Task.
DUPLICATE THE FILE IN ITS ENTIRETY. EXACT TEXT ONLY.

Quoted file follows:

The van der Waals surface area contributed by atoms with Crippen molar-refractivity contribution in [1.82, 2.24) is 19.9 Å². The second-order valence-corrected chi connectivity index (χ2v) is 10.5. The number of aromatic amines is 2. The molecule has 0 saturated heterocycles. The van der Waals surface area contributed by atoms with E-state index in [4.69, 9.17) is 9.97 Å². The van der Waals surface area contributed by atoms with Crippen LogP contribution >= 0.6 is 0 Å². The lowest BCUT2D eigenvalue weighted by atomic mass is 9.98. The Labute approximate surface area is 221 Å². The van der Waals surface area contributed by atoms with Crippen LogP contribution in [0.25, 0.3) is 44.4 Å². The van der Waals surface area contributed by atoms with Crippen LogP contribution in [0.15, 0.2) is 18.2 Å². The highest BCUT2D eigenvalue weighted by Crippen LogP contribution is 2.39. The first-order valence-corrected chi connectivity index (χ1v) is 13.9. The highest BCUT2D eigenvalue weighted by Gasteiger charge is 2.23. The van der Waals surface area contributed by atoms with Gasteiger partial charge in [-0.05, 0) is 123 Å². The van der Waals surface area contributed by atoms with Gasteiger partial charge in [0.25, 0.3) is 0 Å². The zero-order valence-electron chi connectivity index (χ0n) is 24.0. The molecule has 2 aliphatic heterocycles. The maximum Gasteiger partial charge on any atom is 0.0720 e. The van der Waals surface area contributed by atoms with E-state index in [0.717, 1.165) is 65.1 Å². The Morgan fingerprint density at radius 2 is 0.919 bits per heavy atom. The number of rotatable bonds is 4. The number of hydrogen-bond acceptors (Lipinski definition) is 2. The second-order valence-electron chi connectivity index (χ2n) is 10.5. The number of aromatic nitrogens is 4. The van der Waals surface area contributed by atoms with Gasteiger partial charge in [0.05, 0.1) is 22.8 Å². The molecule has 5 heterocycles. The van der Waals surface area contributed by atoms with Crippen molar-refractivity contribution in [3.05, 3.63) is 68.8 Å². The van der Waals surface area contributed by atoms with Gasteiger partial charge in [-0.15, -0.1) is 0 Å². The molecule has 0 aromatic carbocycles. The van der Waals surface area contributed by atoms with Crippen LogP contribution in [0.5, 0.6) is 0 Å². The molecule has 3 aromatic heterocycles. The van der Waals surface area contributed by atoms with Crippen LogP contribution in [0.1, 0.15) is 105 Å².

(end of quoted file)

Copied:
The van der Waals surface area contributed by atoms with Crippen molar-refractivity contribution in [1.82, 2.24) is 19.9 Å². The second-order valence-corrected chi connectivity index (χ2v) is 10.5. The number of aromatic amines is 2. The molecule has 0 saturated heterocycles. The van der Waals surface area contributed by atoms with E-state index in [4.69, 9.17) is 9.97 Å². The van der Waals surface area contributed by atoms with Crippen LogP contribution >= 0.6 is 0 Å². The lowest BCUT2D eigenvalue weighted by atomic mass is 9.98. The Labute approximate surface area is 221 Å². The van der Waals surface area contributed by atoms with Crippen LogP contribution in [0.25, 0.3) is 44.4 Å². The van der Waals surface area contributed by atoms with Crippen LogP contribution in [0.15, 0.2) is 18.2 Å². The highest BCUT2D eigenvalue weighted by Crippen LogP contribution is 2.39. The first-order valence-corrected chi connectivity index (χ1v) is 13.9. The highest BCUT2D eigenvalue weighted by Gasteiger charge is 2.23. The van der Waals surface area contributed by atoms with Gasteiger partial charge in [-0.05, 0) is 123 Å². The van der Waals surface area contributed by atoms with Gasteiger partial charge in [0.25, 0.3) is 0 Å². The zero-order valence-electron chi connectivity index (χ0n) is 24.0. The molecule has 2 aliphatic heterocycles. The maximum Gasteiger partial charge on any atom is 0.0720 e. The van der Waals surface area contributed by atoms with E-state index in [0.717, 1.165) is 65.1 Å². The Morgan fingerprint density at radius 2 is 0.919 bits per heavy atom. The number of rotatable bonds is 4. The number of hydrogen-bond acceptors (Lipinski definition) is 2. The second-order valence-electron chi connectivity index (χ2n) is 10.5. The number of aromatic nitrogens is 4. The van der Waals surface area contributed by atoms with Gasteiger partial charge in [0.05, 0.1) is 22.8 Å². The molecule has 5 heterocycles. The van der Waals surface area contributed by atoms with Crippen molar-refractivity contribution in [3.05, 3.63) is 68.8 Å². The van der Waals surface area contributed by atoms with Gasteiger partial charge in [-0.15, -0.1) is 0 Å². The molecule has 0 aromatic carbocycles. The van der Waals surface area contributed by atoms with Crippen LogP contribution in [0.5, 0.6) is 0 Å². The molecule has 3 aromatic heterocycles. The van der Waals surface area contributed by atoms with Crippen LogP contribution in [0.1, 0.15) is 105 Å².